Most tips for introducing the main character in fiction revolve around one important concept – relatability. A relatable protagonist allows the audience to get attached to them easily. Unlike most things in history and sociology, the theory behind relatable protagonists is straight-forward: if you understand the goals and desires of a person, you are more likely to take interest in their plight. As scholars, we tend to pay attention to these markers of relatability when studying protests and collective action. Relatability often brings understanding if not compassion. After all, we all know that a common goal unites people.
Authors strive to accomplish the same result when creating a link between a reader and a character. Who wouldn’t like a character they can understand? Most people would. Only an author is rarely a scholar and, therefore, does not know all the variables in his equation. When organizing a revolution or a criminal syndicate, the common markers you seek are obvious and very urgent: if the guys in your neighbourhood have nothing to eat, they are very likely to join you in your bakery robbery. In literature, urgency is relative.
As an author, you do not know your readers and cannot predict how many of them will relate to your protagonist. Sure, in YA you may have an idea of an ‘average teenager’. The same way you can imagine an ‘average corporate manager’, ‘construction worker’, or ‘housewife’. The ‘average’ works splendidly in the cases of wish fulfilment, where you want to imagine yourself in the position of a princess, mage, successful artist, electrician-turned-god, etc. In these cases, the aim is to help your potential reader identify with your character. In other words, you are creating a placeholder. Often, he will be an ‘everyman’.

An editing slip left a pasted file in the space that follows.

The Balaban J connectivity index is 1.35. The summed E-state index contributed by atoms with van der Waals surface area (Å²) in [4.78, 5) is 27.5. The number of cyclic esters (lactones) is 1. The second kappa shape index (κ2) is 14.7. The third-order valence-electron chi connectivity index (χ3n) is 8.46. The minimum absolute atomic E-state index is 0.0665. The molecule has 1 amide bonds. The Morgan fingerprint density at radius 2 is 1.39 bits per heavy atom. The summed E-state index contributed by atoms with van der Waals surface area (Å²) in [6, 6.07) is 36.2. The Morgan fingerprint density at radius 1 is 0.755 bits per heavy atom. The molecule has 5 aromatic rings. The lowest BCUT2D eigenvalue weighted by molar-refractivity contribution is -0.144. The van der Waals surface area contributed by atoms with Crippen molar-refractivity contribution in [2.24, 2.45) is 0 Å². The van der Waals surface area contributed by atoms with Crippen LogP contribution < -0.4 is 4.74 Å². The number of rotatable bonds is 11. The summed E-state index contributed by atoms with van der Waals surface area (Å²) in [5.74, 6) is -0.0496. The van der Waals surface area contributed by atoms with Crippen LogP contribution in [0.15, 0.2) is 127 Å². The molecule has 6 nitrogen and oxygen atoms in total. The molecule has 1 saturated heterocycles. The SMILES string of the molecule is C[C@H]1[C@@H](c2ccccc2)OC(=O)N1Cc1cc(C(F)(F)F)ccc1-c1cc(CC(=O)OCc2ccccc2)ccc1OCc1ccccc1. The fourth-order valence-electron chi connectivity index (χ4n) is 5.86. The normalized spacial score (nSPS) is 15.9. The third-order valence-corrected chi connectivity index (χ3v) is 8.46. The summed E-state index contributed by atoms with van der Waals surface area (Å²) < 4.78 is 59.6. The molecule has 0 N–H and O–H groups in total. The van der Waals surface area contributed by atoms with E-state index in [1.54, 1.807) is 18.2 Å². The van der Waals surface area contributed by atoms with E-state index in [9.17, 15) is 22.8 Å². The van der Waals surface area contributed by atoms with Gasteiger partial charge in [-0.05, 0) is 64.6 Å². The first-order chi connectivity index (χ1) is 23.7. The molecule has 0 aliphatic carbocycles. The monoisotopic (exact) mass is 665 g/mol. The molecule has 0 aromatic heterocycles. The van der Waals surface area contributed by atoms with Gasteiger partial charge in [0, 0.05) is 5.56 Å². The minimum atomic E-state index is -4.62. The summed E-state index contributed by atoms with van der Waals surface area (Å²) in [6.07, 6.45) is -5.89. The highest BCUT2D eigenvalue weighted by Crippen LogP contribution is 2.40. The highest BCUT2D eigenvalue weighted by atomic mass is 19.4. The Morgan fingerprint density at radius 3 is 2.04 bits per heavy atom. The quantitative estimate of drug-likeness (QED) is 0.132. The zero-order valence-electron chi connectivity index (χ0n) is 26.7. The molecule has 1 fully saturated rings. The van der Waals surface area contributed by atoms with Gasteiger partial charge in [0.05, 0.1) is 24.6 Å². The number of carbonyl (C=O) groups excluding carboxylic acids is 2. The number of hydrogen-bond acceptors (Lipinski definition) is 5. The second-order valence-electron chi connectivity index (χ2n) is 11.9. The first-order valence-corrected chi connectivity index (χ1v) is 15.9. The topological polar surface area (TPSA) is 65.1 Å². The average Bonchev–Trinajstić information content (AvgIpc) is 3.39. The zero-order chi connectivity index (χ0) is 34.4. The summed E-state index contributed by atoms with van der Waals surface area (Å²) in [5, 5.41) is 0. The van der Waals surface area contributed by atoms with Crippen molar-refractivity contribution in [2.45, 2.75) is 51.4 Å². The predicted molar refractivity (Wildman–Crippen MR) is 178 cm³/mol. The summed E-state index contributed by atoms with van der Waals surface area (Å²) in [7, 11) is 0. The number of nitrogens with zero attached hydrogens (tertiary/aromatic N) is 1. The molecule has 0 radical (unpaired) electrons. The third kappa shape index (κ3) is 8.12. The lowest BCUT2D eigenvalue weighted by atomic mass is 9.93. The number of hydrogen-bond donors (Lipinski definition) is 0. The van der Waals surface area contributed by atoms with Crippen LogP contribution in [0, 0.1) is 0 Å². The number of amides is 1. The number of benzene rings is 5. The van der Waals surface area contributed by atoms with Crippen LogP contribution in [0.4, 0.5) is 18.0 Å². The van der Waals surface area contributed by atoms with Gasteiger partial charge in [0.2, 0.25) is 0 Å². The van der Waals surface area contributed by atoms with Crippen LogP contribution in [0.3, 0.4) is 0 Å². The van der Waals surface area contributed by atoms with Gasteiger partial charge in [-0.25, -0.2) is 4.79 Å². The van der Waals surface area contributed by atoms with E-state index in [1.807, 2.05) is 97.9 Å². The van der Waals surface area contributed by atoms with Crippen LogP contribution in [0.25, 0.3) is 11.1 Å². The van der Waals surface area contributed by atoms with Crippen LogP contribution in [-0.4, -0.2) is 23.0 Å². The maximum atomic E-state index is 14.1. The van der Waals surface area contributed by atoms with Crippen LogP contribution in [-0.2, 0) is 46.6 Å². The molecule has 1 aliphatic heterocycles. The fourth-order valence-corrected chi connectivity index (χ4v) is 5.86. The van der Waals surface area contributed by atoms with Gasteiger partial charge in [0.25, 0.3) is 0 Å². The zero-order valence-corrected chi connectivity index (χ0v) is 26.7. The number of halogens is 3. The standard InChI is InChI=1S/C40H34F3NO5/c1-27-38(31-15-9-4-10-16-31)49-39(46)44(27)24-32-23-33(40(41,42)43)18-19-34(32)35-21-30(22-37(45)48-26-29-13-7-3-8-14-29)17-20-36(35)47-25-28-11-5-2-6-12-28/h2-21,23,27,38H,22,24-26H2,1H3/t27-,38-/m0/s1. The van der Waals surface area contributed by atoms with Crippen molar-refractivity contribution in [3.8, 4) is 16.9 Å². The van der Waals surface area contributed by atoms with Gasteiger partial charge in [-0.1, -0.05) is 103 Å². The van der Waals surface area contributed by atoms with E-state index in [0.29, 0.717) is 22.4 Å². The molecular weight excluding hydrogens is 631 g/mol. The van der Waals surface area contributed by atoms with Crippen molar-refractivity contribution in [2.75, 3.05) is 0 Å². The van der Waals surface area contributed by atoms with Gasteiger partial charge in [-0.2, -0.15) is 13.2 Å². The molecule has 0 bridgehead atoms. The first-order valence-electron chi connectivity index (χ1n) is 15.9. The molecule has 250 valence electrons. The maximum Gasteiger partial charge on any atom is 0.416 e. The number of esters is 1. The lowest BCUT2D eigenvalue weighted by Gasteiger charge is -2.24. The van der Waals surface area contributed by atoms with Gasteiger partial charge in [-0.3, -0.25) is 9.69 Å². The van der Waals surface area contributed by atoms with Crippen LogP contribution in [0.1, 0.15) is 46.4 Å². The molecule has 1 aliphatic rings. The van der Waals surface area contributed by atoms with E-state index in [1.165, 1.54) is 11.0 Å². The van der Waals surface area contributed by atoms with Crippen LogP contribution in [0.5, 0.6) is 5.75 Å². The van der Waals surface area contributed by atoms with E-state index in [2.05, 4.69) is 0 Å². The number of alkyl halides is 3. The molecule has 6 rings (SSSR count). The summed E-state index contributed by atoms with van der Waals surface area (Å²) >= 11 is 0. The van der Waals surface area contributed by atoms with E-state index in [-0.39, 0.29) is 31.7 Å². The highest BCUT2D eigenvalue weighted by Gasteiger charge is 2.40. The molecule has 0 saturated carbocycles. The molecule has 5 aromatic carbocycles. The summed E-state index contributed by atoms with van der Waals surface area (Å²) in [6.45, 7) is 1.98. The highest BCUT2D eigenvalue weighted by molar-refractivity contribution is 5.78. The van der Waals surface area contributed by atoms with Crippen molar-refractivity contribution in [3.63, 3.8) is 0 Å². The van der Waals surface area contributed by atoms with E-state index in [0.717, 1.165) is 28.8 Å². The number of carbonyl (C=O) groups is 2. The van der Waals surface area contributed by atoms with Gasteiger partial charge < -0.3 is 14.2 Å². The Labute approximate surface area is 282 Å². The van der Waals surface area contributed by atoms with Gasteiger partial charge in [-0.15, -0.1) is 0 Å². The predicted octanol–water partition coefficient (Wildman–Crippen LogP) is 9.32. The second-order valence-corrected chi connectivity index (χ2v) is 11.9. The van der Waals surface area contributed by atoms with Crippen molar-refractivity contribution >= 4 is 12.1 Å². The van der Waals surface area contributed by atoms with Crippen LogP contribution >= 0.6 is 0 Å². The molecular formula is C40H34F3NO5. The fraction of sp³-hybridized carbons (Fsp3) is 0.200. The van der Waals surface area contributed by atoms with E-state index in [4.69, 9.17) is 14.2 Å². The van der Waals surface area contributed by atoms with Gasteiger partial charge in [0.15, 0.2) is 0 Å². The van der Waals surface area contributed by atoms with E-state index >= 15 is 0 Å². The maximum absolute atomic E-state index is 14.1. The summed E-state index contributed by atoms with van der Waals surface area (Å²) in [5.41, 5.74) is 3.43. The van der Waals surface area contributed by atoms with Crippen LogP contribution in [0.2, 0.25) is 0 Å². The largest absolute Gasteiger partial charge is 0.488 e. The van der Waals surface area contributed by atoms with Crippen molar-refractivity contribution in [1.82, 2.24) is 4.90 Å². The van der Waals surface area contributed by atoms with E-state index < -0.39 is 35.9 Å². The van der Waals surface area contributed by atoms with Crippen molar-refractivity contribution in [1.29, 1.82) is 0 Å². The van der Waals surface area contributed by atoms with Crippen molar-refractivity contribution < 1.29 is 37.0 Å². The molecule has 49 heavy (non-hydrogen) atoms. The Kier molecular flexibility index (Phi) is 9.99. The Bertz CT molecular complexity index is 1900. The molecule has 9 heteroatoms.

The appeal of the average.
While all ‘everymen’ are considered relatable, not all relatable characters are ‘everymen’. Many of them are. As a scholar, I am interested in the average because it helps me gather information and act accordingly, acquiring leadership and improving efficiency. However, I am not interested in the average as a reader. In literature, especially in genre fiction, I don’t always want to read about understandable protagonists and average people. I have little to learn about their personality because I already ‘get’ them. The notable exceptions are social dramas like Flaubert’s Madame Bovary. The author himself explained on many occasions how every French village had an Emma Bovary, who was trapped in an unhappy marriage, slowly sinking into depression. Here, the choice of the understandable highlights a social issue.
In genre fiction an ‘everyman’ becomes a sort of an optimistic reminder that everything is possible: a peasant becomes king, a street urchin becomes the greatest mage-assassin that has ever lived (hello, Vinn from Mistborn!), an average guy thrust into a difficult situation saves the day (hello, James Holden from the Expanse!). I understand the importance of this artistic choice, but I see it as a limitation.